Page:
Beekeeping requires lots of unusual tools: blowtorches, pinecones, crisco, & deep freezers. I use 4. Freezers are an important line of defense. One of the first things you learn in farming (on any scale) is that anything worth producing has a pest that wants it at least as much as you do.
For bees, pests range from tiny mites to black bears – and all in between. On the smaller side, there are 2 insect pests who love beeswax comb: wax moths and hive beetles. Both destroy bees’ precious comb. Wax moths fly in and lay eggs which hatch and tunnel through the comb creating a spidery webby mess. Toss that in the burn barrel. Hive beetles prefer honey. They lay eggs which hatch into grubs and crawl through honeycomb creating a fermented, slimy gunk of unusable honey. An abundance of either pest can lead the bee colony to flee the hive completely, regardless of season or resources. (I can’t really blame them on that one).
So as the honeybee colony population in a hive contracts in the fall, there is lots of comb that goes unsupervised. Good for pests, bad for bees. Beekeepers try to keep on top of this by removing empty comb to storage. But the wiley pests tend to follow, having already laid eggs in the beautiful comb! So to kill any hitchhiking freeloaders, we freeze the empty comb until it is needed again in spring.
Under assault from both wax moths & beetles, I brought a bunch of full, heavy honey frames to the freezer. Ahh, safe. Now some sad little hive can enjoy a pick-me-up with the addition of this donated treasure. But the other day, I smelled something foul near the freezer. Kinda like mead, actually worse like bad vinegar. I opened the freezer, staggered backwards at the smell and discovered that the freezer was off. And had been off for days. The old appliance had tripped a GFI and now sat idle. The fouled frames inside had fermented, leaked, molded, & generally stunk up the place. HUGE yuck.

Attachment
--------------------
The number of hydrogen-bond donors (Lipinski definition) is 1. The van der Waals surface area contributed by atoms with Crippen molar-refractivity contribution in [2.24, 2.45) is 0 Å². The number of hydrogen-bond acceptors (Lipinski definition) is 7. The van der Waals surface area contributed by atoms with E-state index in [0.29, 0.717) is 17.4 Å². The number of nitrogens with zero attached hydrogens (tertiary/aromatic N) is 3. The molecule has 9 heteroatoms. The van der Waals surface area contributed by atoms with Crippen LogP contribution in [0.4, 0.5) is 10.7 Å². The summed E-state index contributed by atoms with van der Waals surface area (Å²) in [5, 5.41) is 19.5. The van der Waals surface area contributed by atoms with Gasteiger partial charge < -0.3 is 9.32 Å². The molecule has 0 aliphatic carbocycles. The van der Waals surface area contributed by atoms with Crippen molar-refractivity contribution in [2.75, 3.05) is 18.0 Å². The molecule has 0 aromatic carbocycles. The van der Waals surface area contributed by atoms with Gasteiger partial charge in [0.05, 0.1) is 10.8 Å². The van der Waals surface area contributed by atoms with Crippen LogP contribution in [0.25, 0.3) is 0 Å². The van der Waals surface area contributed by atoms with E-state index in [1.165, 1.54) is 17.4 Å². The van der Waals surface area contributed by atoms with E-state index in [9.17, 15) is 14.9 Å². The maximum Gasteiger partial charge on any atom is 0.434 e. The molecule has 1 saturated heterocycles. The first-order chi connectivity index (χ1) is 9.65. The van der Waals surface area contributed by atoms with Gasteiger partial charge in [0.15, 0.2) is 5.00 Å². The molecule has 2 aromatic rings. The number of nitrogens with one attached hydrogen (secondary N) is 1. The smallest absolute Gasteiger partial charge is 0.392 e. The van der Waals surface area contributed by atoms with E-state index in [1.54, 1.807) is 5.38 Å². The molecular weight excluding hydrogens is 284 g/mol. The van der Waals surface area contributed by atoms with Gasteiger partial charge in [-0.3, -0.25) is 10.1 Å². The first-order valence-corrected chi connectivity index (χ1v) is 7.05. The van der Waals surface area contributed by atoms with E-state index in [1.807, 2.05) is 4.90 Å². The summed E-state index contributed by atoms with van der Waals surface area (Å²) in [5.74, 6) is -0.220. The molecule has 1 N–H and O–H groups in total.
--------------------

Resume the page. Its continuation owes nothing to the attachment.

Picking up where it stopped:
(Hive beetle damage is gross. You don’t actually want to see a photo. If you do, google it.)
Desolate & generally P.O.’d by the loss of so many precious frames, I yanked the sticky mess out and pitched them into the trash, slamming the can lid soundly to show my frustration. By daybreak I realized how bad of an idea that was. “Hey Mom, Dad says every bee you own is outside,” Aaron told me. Of course they are outside. I don’t keep hives inside (ok sometimes). I peeked out the window. They were definitely outside, outside their hives & in my trashcan. Those hungry girls had sniffed out the spoiled honey and were trying to salvage what was left. General avoidance of the area is the best and really only treatment until the bees return home at night. But by nightfall there was still a gaggle of them scouring the bin for drops of honey to hoard. Life lesson: Undoing dumb mistakes is infinitely more time consuming than making them.
(I would include a photo of the melee but photos of bee chaos significantly underrepresent the event.)
So it’s 9pm, pitch dark, hoards of confused, half drunk bees. Kind of like rush week on college campus. Time to suit up and dumpster dive – par for this course. And time to check the next box in my quest to rule out every mistake before settling on the right way to do anything. I pulled out the even-nastier-now frames, shook off the bitter clinging bees, and stashed the frames. Where? In my car. Where else do I store things? At least until I could haul them off site to be burned. Cue the curtains to close & plays taps for the faulty freezer.
So with one less freezer, the kids now have to dig through bee frames to find the ice cream. (Which doesn’t seem to be slowing them down). I was able to salvage a few of the frames to other storage and feel they are now safe from attack. Given the value of the contents, I’ve learned how important it is to check those freezers regularly. (A good excuse to, say – inventory the ice cream). Gotta keep those freezers running, or risk getting freezer burned.